Japan Geoscience Union Meeting 2015

Presentation information


Symbol S (Solid Earth Sciences) » S-MP Mineralogy & Petrology

[S-MP43] Deformed rocks, Metamorphic rocks and Tectonics

Sun. May 24, 2015 4:15 PM - 6:00 PM A03 (APA HOTEL&RESORT TOKYO BAY MAKUHARI)

Convener:*Kazuhiko Ishii(Department of Physical Science, Graduate School of Sciences, Osaka Prefecture University), Tetsuo Kawakami(Graduate School of Science, Kyoto University), Chair:Kazuhiro Miyazaki(Orogenic Processes Research Group, Institute of Geology and Geoinformation, Geological Survey of Japan/National Institute of Advanced Industrial Science and Technology), Shunsuke Endo(Institute of Geology and Geoinformation, National Institute of Advanced Industrial Science and Technology)

4:30 PM - 4:45 PM

[SMP43-09] Garnet-hornblende vein formation and mass transfer by brine infiltration during upper amphibolite facies metamorphism

*Fumiko HIGASHINO1, Tetsuo KAWAKAMI1, Noriyoshi TSUCHIYA2, Madhusoodhan Satish-Kumar3, Masahiro ISHIKAWA4, Geoffrey Grantham5 (1.Kyoto University, 2.Tohoku University, 3.Niigata University, 4.Yokohama National University, 5.Council for Geoscience, South Africa)

Keywords:NaCl brine, trace elements, metasomatism, continental collision, Sor Rondane Mountains, Antarctica

The importance of chloride brines during metamorphism is being increasingly recognized among various metamorphic fluids. This is because chloride brines can coexist with a CO2-rich fluid under the granulite facies condition (Heinrich, 2007), has low aH2O, and acts as a powerful solvent not only for metals but also for various oxide and silicate minerals (Newton and Manning, 2010; Tropper et al., 2011). Therefore, chloride brines would play an important role in mass transfer especially when the pressure-temperature (P-T) conditions of metamorphism are around the wet solidus, because XH2O in the brine can control the melting/non-melting behavior of the rock (Aranovich et al., 2013).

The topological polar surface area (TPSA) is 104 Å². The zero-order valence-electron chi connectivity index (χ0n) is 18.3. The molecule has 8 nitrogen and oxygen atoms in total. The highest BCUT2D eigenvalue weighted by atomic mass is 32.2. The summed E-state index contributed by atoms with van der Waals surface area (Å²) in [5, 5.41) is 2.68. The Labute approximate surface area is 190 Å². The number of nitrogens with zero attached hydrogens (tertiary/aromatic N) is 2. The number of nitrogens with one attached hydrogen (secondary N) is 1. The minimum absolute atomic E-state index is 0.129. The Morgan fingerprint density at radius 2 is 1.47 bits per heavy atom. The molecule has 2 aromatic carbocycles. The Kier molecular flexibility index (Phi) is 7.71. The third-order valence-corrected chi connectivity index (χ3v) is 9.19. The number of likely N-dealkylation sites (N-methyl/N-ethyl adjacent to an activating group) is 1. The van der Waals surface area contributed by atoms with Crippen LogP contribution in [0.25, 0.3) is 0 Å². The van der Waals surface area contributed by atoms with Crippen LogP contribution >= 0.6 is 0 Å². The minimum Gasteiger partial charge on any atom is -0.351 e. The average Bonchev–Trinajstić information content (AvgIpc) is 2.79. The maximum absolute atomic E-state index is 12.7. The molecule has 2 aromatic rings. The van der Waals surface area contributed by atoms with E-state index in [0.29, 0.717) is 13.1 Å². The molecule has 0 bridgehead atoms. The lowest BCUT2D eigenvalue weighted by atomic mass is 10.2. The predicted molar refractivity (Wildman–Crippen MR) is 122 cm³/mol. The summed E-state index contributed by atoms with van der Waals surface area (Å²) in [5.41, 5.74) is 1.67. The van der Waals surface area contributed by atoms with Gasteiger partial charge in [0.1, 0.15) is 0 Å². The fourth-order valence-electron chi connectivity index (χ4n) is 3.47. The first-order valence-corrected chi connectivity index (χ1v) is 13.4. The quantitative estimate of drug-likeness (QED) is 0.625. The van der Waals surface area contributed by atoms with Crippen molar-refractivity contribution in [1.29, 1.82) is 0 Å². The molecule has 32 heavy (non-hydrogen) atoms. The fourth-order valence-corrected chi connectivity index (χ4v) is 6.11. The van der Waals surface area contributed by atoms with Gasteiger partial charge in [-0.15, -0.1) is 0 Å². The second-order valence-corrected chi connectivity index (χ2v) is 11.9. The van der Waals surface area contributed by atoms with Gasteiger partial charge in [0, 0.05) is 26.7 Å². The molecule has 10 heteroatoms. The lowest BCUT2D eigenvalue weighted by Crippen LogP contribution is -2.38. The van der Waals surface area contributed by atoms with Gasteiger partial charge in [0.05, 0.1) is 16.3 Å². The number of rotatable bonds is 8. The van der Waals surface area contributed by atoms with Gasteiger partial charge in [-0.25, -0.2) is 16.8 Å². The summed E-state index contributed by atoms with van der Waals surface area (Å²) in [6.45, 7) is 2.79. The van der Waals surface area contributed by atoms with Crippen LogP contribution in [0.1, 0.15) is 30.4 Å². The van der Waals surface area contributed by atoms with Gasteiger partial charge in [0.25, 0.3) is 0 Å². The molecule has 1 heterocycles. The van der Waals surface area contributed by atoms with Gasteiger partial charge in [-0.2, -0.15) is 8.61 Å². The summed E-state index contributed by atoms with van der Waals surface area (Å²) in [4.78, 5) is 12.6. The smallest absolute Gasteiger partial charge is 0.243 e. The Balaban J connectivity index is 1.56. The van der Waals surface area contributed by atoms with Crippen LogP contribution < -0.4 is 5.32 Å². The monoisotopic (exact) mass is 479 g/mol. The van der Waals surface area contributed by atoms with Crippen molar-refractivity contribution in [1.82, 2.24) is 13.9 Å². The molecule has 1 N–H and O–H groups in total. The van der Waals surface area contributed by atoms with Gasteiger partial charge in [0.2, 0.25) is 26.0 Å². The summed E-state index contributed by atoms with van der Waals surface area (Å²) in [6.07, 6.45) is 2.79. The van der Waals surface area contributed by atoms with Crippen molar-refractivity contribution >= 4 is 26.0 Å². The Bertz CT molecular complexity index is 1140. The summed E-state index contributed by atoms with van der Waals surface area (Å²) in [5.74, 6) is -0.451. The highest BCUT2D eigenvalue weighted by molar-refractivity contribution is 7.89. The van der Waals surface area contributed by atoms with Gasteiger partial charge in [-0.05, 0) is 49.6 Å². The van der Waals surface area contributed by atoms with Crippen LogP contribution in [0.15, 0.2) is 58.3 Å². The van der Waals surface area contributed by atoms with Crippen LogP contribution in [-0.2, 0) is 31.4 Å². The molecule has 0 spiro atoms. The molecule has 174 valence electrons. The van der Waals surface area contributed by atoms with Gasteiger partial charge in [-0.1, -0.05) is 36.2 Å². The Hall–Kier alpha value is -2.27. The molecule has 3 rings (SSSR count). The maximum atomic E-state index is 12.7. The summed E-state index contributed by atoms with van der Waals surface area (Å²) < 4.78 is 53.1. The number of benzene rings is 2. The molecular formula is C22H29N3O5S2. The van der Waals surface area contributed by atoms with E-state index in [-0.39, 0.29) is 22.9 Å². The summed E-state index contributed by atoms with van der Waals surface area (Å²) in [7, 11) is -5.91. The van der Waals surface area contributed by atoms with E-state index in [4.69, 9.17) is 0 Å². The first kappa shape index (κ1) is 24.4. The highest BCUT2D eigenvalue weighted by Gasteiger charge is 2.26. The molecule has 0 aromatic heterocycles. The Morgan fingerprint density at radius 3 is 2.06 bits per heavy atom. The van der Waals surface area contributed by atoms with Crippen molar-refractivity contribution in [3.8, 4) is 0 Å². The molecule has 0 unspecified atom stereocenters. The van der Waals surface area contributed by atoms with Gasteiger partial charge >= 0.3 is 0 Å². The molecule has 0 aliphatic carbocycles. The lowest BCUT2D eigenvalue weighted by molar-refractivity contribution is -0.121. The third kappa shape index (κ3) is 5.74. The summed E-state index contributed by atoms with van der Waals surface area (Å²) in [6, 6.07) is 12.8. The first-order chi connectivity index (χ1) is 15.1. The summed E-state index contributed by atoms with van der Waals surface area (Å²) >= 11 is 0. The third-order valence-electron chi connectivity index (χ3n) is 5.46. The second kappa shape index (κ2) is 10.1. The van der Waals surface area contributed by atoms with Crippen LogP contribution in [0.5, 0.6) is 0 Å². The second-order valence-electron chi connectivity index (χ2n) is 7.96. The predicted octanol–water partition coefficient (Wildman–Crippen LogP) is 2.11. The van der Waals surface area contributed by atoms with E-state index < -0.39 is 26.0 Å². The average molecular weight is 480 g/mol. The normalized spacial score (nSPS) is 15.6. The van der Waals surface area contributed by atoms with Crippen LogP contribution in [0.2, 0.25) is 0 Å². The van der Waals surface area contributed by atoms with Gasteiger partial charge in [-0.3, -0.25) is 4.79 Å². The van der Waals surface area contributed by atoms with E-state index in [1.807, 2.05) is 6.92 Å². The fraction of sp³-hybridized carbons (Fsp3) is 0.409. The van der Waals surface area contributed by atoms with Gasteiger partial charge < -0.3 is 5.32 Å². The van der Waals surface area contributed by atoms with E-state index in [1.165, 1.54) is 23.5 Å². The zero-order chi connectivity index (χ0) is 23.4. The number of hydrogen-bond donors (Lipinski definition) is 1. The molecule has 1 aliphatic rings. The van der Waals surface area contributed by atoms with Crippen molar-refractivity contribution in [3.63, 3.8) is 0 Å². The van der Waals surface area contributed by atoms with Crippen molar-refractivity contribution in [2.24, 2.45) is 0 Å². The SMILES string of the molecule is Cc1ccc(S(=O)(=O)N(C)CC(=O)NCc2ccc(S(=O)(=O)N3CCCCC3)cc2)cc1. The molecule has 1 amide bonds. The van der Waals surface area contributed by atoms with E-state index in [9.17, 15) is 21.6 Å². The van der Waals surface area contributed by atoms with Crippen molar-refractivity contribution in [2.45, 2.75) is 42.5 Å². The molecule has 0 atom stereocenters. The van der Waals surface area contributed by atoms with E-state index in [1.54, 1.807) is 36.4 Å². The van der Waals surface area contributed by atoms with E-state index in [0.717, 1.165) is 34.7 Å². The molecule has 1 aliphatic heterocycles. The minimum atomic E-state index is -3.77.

In the Sør Rondane Mountains (SRM), East Antarctica where Late Proterozoic to Cambrian granulites are widely exposed, Cl-rich hornblende and biotite in mafic gneisses are locally but widely distributed for ca. 200 km (Higashino et al., under review). Formation mechanisms of these Cl-rich minerals can be different if the modes of occurrence of them are different. Therefore, this study deals with the Cl-rich hornblende-bearing garnet-hornblende (Grt-Hbl) vein which discordantly cuts the gneissose structure of a mafic gneiss in the Brattnipene area, and discuss the formation mechanism and mass transfer that accompanied the vein formation.
In the Grt-Hbl vein, Cl contents of hornblende and biotite, K content of hornblende, as well as the development of a Na-richer rim of plagioclase decrease with a distance from the vein center. Whole-rock composition analyses as a function of distance from the vein show mass imbalances around the vein, suggesting that the Grt-Hbl vein was formed through an open system process. Taking into account the possibility of partial melting, distribution of Cl between melt, aqueous fluid and minerals, and microstructural evidences of minerals, the Grt-Hbl vein was shown to have formed by the Cl-rich aqueous fluid infiltration. The Cl-rich aqueous fluid was possibly NaCl brine because whole-rock analyses showed that Na was added to the vein compared to the wall rock. We estimated that the Grt-Hbl vein was formed at ca. 700 ℃ and 0.70 GPa. This means that the NaCl brine infiltrated into the wall rock at the early stage of retrograde metamorphism in this area. The whole-rock analyses and fractional mass change values calculated according to Ague (2001) also revealed that the NaCl brine infiltration caused additions of Si, Ti, Al, Fe, Mn, Mg, Ca, Na, Li, Sc, V, Cu, Zn, Ge, Sr, Y, Ba, Pb, Bi, Th and U to the wall rock. These added elements are similar to those contained in previously reported brines which were present in mineral assemblages implying subduction metamorphism and implying metal segregation in hydrothermal systems (e.g., Heinrich et al., 1992; Philippot and Selverstone, 1991). The Grt-Hbl vein formed by the NaCl brine infiltration as shown in this study is a clear example that brine could move at least a few meters, and was playing a role in mass transfer at ca. 700 ℃ and 0.70 GPa in the lower crust of the continental collision setting.